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In a beautiful written piece for the New York Times, Trevor Noah paints a picture of his childhood with his mother

Danny K: Unstoppable - Danny is doing it for himself

2006-03-29 10:57

M-WEB: Singer, songwriter, producer and now a record company executive - are you a control freak?
DANNY (smiles): I'm trying to be the Puff Daddy of South Africa! (laughs). No, you know down here you've kind of got to do everything - if you want songs to sound the way you want them to sound, you've got to write them, sing them and produce them. And I guess if you're lucky enough to be able to afford your own company, to have that luxury, then that's the ultimate step for an artist.

M-WEB: Was this why you did your postgraduate degree in business?
DANNY: No, I was just a kid after Matric who didn't really know what he was going to do. I was writing demos at like four in the morning in studios around Johannesburg and didn't know if I was ever going to get a deal. So I did what any good boy would do and went to university...I went to business school and as I was finishing my business degree I got a record deal. So I was kind of at this crossroads: I had a job with Investec Bank in their asset management division or I had this music career that could work or might not. But I couldn't do both. It was mad. So I said to myself, "you know you're young once, you've got one shot at this, you can always go back to being a businessman when you're 25 or 26. Let's give it a shot". So I told my boss who thought I was mad, "I said listen buddy, I'm sorry, I'm going to become a rock star!" (laughs).

M-WEB: You must've been pretty bummed out when the international deal imploded?
I was devastated. I'm not going to lie to've got to understand, there was a lot leading up to it. I mean this is how close I actually got to having a single in the charts in London: I had met with the top music video director in London to do "Hurt so Bad" as the 1st single off my album. It was done. We were flying to Miami that week. Two weeks later, the guy who signed me from my record label got axed and so did my deal. At a record company, if people don't know the way that it works, it's kind of like your champion is that guy. And everyone else in the record company has got their own Danny K's you know? They've been investing in some other kid, they found him, have been working on his material. So after my guy got the axe, they said "sorry, but call us when you get your new album out." I was like "what are you talking about?"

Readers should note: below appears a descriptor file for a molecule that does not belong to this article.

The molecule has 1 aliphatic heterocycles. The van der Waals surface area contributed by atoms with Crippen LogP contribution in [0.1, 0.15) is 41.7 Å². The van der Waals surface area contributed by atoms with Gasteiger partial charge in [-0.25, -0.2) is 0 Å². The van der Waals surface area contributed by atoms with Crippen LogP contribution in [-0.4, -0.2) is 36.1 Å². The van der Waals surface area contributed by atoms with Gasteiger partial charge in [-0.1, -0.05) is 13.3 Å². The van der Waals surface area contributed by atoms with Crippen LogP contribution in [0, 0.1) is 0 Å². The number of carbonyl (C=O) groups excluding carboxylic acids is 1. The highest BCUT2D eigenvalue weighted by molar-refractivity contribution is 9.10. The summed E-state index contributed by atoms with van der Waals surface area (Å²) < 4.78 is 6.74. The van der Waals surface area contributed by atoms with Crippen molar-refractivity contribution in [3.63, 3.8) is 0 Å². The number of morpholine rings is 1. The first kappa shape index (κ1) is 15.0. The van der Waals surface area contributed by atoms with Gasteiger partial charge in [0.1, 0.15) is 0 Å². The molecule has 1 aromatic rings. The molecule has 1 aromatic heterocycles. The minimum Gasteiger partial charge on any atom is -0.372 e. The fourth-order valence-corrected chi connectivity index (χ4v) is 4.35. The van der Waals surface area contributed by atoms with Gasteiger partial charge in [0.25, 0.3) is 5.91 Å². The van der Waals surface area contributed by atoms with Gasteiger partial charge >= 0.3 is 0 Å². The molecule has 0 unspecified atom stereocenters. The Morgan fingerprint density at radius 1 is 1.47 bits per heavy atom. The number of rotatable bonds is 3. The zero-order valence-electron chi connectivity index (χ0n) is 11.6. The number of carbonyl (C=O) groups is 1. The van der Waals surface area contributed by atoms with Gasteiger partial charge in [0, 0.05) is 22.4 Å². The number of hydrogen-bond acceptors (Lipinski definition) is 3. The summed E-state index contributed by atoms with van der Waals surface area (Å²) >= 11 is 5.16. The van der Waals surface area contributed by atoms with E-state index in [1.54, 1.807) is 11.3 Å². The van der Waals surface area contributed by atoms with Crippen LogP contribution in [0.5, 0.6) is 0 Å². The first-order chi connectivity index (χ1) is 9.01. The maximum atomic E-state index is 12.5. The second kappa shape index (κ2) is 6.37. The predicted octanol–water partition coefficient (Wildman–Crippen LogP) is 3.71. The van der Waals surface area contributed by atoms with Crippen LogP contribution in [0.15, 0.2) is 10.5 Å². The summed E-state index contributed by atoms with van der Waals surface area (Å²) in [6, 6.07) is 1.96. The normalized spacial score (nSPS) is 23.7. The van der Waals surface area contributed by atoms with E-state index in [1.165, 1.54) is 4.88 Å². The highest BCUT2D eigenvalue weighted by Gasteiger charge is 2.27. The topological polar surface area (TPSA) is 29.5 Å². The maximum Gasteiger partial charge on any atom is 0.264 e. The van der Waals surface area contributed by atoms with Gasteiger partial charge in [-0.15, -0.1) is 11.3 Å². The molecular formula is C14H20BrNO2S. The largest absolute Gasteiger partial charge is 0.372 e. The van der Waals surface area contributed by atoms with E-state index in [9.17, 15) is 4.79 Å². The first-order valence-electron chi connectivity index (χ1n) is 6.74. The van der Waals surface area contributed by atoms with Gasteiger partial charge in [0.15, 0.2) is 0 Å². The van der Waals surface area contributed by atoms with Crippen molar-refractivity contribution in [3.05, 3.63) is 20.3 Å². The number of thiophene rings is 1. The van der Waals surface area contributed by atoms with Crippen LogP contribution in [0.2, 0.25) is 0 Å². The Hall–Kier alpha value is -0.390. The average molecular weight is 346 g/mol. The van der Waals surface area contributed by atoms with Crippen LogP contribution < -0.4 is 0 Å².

M-WEB: For a young artist poised for international success that must've been tough?
You know, looking back at it now, it was the greatest blessing in disguise for two reasons. Number one, I got to record this whole album, had to finance it myself without my record company, had to A&R it myself, chose my producers, booked the studios myself, I mixed the stuff, I was in total and utter control of my whole project. Which was great because I didn't have to follow a formula or take instructions. I was just creatively free. And secondly because I left London to come back here, I got to spend a year with my brother that I lost. It never would have happened. If you would've given me the option now of a number one album and single in the UK or US or a year with my brother it's not even a choice, you know?

M-WEB: Your new album moves from R&B love jams to sexy club tracks and even some Afro-pop - sounds like a sure fire recipe for crossover success?
I'm a fan of all music. If you listen to the radio or watch TV these days you're exposed to everything from Coldplay one minute to Justin Timberlake, R. Kelly and 50 Cent and kids are growing up and it's "what music do you like?" And they go, "Lenny Kravitz and Eminem", you know? So when it comes time for me to write my thing, I don't see myself going in a direction and say "hold on, hold on, it's too rock-ish or too middle of the road pop. I can't go there." I just write what I think sounds good to me coming out the speakers, you know? And that just for me is a little bit of everything.

M-WEB: A final message for the fans?
I urge people to just give it a chance. Let them go into a record store, pick up my new album, put a set of headphones on. You don't have to buy it - you know, just listen to the music - because that's what must win your over at the end of the day. It's not the hype, the marketing, the sexuality, how pretty you look on a frickin' sleeve or in a video! It's about putting a set of headphones on, scrolling through the album and saying, "shoo, I want to play this in my car, I want to play this in my bedroom, I like what it's about."

- Miles Keylock

Forget about the flash in the pan succession of pre-packaged TV talent show pop fodder. When it comes to authentic South African Idols, Danny K sets the standard. Having weathered the disappointment of an axed international record deal and the loss of his brother and manager earlier this year, the sexy singer is back in the game with a seriously sophisticated set of urban contemporary grooves, J23. Self-financed, penned, produced and yes, released on his own record label, it could just transform
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